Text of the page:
MIN. BAN: Good morning, ladies and gentlemen.

I had very good, meaningful discussions with Secretary Rice concerning many issues on Korean peninsula, including the bilateral alliance relationship as well as most importantly on the recent development of situation over North Korean nuclear issue.

First of all, on our bilateral relationship, Secretary Rice and I reconfirmed the vitality and importance of our very important alliance relationship. In fact, during last two years, we have gone through a very important historic transformation in our bilateral alliance relationship. We have resolved for our mutual satisfaction several important issues, such as relocation of U.S. forces in Korea, including the Yongsan garrison. And we also agreed to a partial reduction of American forces through mutual win-win solution enhancing -- in a way to enhance the combined defense capabilities so that these forces could maintain peace and stability on the Korean peninsula.

Returning to North Korea nuclear issue, Secretary Rice and I reconfirmed the principles and importance of reserving this issue within the six-party framework in a peaceful and diplomatic way.

We assessed the motivations of North Korea's recent announcement and their statement that they have manufactured nuclear weapons. We agreed to assess the current situation very carefully and also agreed to intensify our diplomatic efforts among the parties concerned, among the countries participating in the six-party process.

We urge North Korea that North Korea should return to six-party forum without any preconditions. And we also urge North Koreans to make strategic decisions realizing that much better future will lie ahead if they abandon nuclear development program and participate as a responsible member of the international community. And we will very closely work together in this regard and will continue our diplomatic efforts to realize the early resumption of six-party talks.

Thank you.

Q Minister Ban, there's a report in the New York Times this morning that the United States has a tool kit of measures it would like to see implemented to pressure North Korea to return to the talks and give up its nuclear weapons program. What do you know about such a tool kit? And do you believe that South Korea supports increasing pressure on North Korea to come back to the talks and give up its nuclear ambitions?

MIN. BAN: I think at this time we need to intensify our diplomatic efforts to reserve this issue. This is the principle which has been agreed upon between the two leaders, President Bush and President Roh, in November last year when they had meetings in Santiago, Chile. We will continue our efforts through peaceful and diplomatic way.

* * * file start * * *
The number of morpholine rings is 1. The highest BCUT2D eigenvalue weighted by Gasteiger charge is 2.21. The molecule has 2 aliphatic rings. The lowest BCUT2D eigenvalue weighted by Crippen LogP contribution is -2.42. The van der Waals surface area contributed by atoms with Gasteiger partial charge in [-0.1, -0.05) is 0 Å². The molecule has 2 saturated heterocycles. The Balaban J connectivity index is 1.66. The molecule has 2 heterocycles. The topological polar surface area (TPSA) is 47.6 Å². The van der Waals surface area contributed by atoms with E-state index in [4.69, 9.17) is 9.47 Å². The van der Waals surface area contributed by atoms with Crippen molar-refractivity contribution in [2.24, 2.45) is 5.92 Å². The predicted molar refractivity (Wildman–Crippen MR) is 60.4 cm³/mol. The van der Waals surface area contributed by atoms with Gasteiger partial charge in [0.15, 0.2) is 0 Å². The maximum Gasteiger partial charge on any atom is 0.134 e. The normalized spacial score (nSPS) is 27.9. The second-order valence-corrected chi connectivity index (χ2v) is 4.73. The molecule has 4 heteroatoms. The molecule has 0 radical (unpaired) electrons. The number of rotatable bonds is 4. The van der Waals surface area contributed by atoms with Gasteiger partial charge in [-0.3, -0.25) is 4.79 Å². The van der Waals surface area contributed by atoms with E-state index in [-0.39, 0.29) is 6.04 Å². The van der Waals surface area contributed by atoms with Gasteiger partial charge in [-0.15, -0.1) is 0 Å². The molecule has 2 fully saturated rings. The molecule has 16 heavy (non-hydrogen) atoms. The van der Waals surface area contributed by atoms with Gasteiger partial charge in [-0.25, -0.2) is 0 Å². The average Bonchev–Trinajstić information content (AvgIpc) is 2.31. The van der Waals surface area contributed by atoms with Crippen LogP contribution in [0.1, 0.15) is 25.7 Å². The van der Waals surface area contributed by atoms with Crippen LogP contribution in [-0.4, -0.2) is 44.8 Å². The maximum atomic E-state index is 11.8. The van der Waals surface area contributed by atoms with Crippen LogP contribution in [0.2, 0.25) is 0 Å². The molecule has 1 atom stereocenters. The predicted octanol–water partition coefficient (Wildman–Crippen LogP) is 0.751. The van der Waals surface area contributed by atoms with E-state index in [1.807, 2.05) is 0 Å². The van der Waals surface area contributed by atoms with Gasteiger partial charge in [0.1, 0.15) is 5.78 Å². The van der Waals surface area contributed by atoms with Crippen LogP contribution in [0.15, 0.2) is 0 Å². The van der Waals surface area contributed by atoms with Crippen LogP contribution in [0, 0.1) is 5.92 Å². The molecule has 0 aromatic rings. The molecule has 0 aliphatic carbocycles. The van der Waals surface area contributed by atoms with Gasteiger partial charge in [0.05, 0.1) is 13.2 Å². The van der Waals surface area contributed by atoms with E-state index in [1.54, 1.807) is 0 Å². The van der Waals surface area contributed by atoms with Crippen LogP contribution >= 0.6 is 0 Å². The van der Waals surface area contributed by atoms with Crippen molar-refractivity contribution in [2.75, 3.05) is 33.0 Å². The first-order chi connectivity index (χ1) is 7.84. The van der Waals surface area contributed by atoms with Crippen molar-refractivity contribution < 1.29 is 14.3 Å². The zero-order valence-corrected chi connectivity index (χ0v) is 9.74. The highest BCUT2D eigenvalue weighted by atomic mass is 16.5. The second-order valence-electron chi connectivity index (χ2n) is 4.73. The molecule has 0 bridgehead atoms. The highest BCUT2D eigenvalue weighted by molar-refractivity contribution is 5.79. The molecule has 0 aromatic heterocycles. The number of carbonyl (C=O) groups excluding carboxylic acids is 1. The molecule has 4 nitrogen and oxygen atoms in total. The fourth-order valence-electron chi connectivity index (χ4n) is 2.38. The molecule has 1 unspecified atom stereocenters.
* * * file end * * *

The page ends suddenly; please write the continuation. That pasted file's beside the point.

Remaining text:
Q You don't like the idea of pressure?

MIN. BAN: At this time, we will focus our efforts on diplomatic way.

Q (Off mike.)

MIN. BAN: Will you speak loudly, because I cannot hear a word.

Q Do you have a timetable for the six-party talks?

MIN. BAN: Timetable?

Q Yes.

MIN. BAN: I'm not able to tell you anything about timetable at this time. The only thing I can emphasize again to North Korea, and emphasize our position, is that North Korea should return to dialogue table without any preconditions as soon as possible. This is the consensus opinion of the international community, and this is the expectations as a whole of the international community.


Q (Off mike.)

MIN. BAN: I don't think this is the subject which needs to be considered at this stage.

One more final question.

Q Do you think there's a chance that North Korea will go back to the six-party talks, and if not, the measures that you're willing to consider.

MIN. BAN: With this increased and intensified diplomatic effort, I am confident that, in the end, North Korea will come back to the dialogue table. I think that is to their benefit, if they return to the dialogue table and commit themselves to abandon their nuclear weapons development program and get international economic assistance as well as security assurances, which they need.

Thank you very much. Thank you.